But the Australian Higher Education Contribution Scheme (HECS), and its English counterpart, basically assumed away the problem of losses (no worries, catch you tomorrow).  That led them to do a lot of really dumb things with respect to loan repayment thresholds.  In both countries, when tuition fee increases were in the offing, governments tried to calm students by offering them breaks on repayment terms: in Australia, “no repayment” now occurs below A$51K in annual income; in England, the threshold rose from £10K in 1998 to £15K in 2005, to £21K in 2012.  And each time it rises, a few more borrowers became less likely to repay the full value of their loan.

The problem is that, eventually, tomorrow arrives.  In Australia, of the $25 billion that has been issued in HECS debt, $6 billion has been written-off – that’s up from just $2 billion in 2006 (and that’s in addition to billions in loan interest subsidies).  In England, they’re so worried about the long-term costs of non-repayment that they’ve effectively halted any growth in enrolments, so that the loan portfolio doesn’t get any bigger.

None of this is really the “fault” of income-contingency, per se.  It’s more the fault of deliberately setting repayment thresholds at levels where poorer graduates won’t repay; lower the threshold and the problem goes away.  It’s not even really clear that it’s a problem – ensuring that the poorest graduates don’t repay their loans is arguably a pretty sensible subsidy.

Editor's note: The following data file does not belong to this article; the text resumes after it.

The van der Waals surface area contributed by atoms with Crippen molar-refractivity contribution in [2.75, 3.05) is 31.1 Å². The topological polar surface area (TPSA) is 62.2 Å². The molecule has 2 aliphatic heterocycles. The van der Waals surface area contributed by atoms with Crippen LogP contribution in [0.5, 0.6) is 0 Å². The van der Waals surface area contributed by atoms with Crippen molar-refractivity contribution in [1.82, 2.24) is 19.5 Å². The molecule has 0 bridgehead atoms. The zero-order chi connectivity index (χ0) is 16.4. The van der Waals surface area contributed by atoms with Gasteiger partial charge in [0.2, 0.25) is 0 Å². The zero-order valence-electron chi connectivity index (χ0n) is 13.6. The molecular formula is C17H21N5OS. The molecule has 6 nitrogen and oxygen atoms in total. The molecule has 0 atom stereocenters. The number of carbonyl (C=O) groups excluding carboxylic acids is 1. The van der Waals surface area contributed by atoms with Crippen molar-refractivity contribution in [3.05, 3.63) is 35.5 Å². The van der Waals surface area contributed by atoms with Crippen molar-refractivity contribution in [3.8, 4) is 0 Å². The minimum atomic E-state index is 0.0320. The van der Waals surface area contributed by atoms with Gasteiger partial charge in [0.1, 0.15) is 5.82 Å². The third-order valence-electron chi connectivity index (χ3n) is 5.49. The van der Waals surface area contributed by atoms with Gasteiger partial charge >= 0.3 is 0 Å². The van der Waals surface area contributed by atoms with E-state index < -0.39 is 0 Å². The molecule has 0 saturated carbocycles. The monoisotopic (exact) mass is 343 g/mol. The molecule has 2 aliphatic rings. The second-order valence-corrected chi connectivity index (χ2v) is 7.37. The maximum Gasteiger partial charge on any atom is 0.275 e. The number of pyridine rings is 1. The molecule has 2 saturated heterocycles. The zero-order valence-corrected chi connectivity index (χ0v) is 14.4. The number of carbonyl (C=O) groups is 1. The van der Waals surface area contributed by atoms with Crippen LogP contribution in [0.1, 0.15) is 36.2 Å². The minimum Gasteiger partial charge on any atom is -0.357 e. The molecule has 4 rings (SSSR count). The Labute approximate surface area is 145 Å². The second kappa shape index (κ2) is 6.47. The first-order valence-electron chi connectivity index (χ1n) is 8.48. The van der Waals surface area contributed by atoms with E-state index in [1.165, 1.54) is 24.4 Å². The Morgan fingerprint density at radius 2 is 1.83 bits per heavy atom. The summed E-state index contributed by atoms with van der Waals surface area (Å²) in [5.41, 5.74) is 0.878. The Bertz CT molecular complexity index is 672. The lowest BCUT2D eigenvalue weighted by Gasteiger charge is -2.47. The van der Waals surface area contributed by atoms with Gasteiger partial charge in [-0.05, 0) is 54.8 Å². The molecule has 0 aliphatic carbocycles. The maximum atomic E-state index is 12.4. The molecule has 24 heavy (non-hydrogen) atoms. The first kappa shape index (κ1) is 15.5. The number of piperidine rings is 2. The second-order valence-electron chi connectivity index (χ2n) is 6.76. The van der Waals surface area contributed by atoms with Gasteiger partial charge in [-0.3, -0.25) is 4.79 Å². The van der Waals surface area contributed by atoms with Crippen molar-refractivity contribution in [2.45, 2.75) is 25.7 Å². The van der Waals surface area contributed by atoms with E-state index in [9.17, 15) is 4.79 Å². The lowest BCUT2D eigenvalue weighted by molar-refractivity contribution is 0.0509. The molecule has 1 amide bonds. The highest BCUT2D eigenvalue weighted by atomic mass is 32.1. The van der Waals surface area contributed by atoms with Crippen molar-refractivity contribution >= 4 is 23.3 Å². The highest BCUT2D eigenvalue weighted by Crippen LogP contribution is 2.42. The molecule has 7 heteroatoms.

But there’s still a public policy failure here.  Governments lost control of part of the education budget because the “catch you tomorrow” attitude meant there was no default mechanism to tell them when things were going wrong.  And that actually is a problem with income-contingency – and future loan program designers need to consider it carefully.

December 04

Hard Thinking about Soft Skills

So, as I predicted a few days back, Canadian Council of Chief Executives’ CEO, John Manley, gave a speech to the Canadian Club (available here) in which he challenged the conventional wisdom about skills crises – which is presumably why it got zero press coverage.  He began by making the following points, based on a survey conducted of 100 major Canadian employers:

  • Skills shoratges are a problem, but only 11% of employers said it was a big problem (see graph below);
  • The shortages are in IT, Engineering, and skilled trades.  Scientists and researchers are the easiest positions to hire;
  • When evaluating hires, industry-specific knowledge is only the 6th-most important consideration, behind people skills, communication skills, problem-solving skills, analytical abilities, and leadership skills.

Figure 1. From the Standpoint of Your Company, How Much of a Problem are Skills Shortages?